The results are currently, unfortunately, ambiguous. While there’s a lot of speculation about the prospect of using biofeedback therapy to help successfully treat bruxism, there still hasn’t been any substantial evidence that firmly states that it’s a permanent cure for it. The interest in it certainly has been there. In fact, there have been multitudes of research studies on using biofeedback therapy to treat both daytime and sleep bruxism throughout the years. Despite many attempts to either confirm or debunk this treatment, though, the results have come back mostly inconclusive. Bias, inconsistencies, and poor design have all cast doubt upon these studies.
A couple of tiny studies have stood out, though, as showing a considerable amount of potential. By combining biofeedback therapy with another form of treatment known as contingent electrical stimulation (CES), a notable reduction in grinding events in bruxism suffers was noted during an electromyographic-measured (EMG) bruxism event. While this has not lent a definitive answer to whether or not biofeedback therapy is a reliable treatment option, it has encouraged researchers to dig a little bit deeper and explore the subject more thoroughly.
Biofeedback Versus Other Treatment Options
It’s too soon to say that biofeedback therapy is absolutely out. This treatment method does show considerable promise for relieving the painful symptoms of nocturnal bruxism. A small number of optimistic companies have developed their own biofeedback devices, but the majority of them are currently only being marketed to healthcare professionals instead of consumers. There are also a handful of products still in development and are expected to hit the public market in the next year.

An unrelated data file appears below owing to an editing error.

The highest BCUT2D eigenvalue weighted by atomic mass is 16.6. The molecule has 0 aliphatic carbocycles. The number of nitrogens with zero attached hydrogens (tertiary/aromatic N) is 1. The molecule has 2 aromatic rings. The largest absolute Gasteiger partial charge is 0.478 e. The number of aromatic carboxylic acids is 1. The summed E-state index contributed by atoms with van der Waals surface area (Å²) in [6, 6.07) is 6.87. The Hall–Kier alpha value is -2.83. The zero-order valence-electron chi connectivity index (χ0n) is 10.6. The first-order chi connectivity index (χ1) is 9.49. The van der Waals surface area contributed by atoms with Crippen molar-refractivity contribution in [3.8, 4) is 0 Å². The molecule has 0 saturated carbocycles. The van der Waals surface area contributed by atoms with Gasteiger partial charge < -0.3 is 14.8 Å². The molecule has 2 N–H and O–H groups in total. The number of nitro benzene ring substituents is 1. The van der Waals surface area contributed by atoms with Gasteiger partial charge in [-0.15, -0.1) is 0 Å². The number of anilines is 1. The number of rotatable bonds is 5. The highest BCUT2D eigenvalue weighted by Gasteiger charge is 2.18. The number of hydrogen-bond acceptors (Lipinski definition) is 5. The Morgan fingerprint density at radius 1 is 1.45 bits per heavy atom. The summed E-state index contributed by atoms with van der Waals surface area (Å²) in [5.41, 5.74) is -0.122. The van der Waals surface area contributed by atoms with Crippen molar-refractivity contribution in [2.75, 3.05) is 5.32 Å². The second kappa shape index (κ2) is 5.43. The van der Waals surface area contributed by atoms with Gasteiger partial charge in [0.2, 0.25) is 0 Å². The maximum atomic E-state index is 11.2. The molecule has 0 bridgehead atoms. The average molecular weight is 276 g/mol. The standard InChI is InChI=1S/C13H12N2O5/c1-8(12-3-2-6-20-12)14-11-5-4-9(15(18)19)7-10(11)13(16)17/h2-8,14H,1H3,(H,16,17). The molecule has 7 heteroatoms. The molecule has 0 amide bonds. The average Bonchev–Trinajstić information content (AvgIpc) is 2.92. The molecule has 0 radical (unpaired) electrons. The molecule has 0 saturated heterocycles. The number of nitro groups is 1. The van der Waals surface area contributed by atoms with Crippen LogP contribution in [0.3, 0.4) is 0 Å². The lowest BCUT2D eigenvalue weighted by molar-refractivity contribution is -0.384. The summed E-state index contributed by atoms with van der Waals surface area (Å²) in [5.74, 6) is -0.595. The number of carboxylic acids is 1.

Nevertheless, it may be a good idea to look at other options to help treat your bruxism. There are several different types of treatment available to bruxers, but some therapies do have a better reputation than others.
Botox Treatment for Bruxism:
This treatment consists of injecting the botulinum toxin into your jaw muscle. While considered highly effective, it does come with serious risks (such as bone loss or paralysis of nearby muscles).
Mouth Guards / Occlusal Splints:
A more common treatment for bruxism, this method is quite safe and highly preferred by patients and dentists. While some studies hint that it may not always prevent clenching, it does definitely help prevent tooth damage. The only challenge in this regard is choosing the right night mouth guard with the right price.
This treatment is considered extremely short-term, as it neither addresses the cause of the grinding nor is it regarded as sustainable.
Stress Management / Behavior Modification:
These therapies can be helpful, but the patient does need to be consistent in their treatment.
There’s no one, uniform approach to any of these treatments, though. It’s important to note that all procedures are handled on a case-by-case basis between the patient and their doctor. Even biofeedback therapy isn’t considered wholly without risks, either. While it is considered to be safe for the most part, not all patients are going to be an ideal candidate for it. Those of you who have underlying heart or skin conditions may need to check with your healthcare provider before proceeding with this treatment method.
Should You Try Biofeedback Therapy for Bruxism?
If you’ve suffered from bruxism, you’re undoubtedly probably quite motivated (and even possibly downright eager!) to get lasting relief from the pain and discomfort associated with it. That said, it’s hard to say for sure if biofeedback therapy will benefit you. With all of the uncertainties surrounding it, it may be wiser to stick with methods that have been shown to work, such as behavioral changes and occlusal splints. At the end of the day, it’s your oral health that’s at risk, and you certainly don’t want to endanger yourself by experimenting with questionable therapies. If that means skipping over biofeedback therapy for a more verified treatment option, then that may be the solution you’ve been looking for to help fix your ongoing bruxism problem.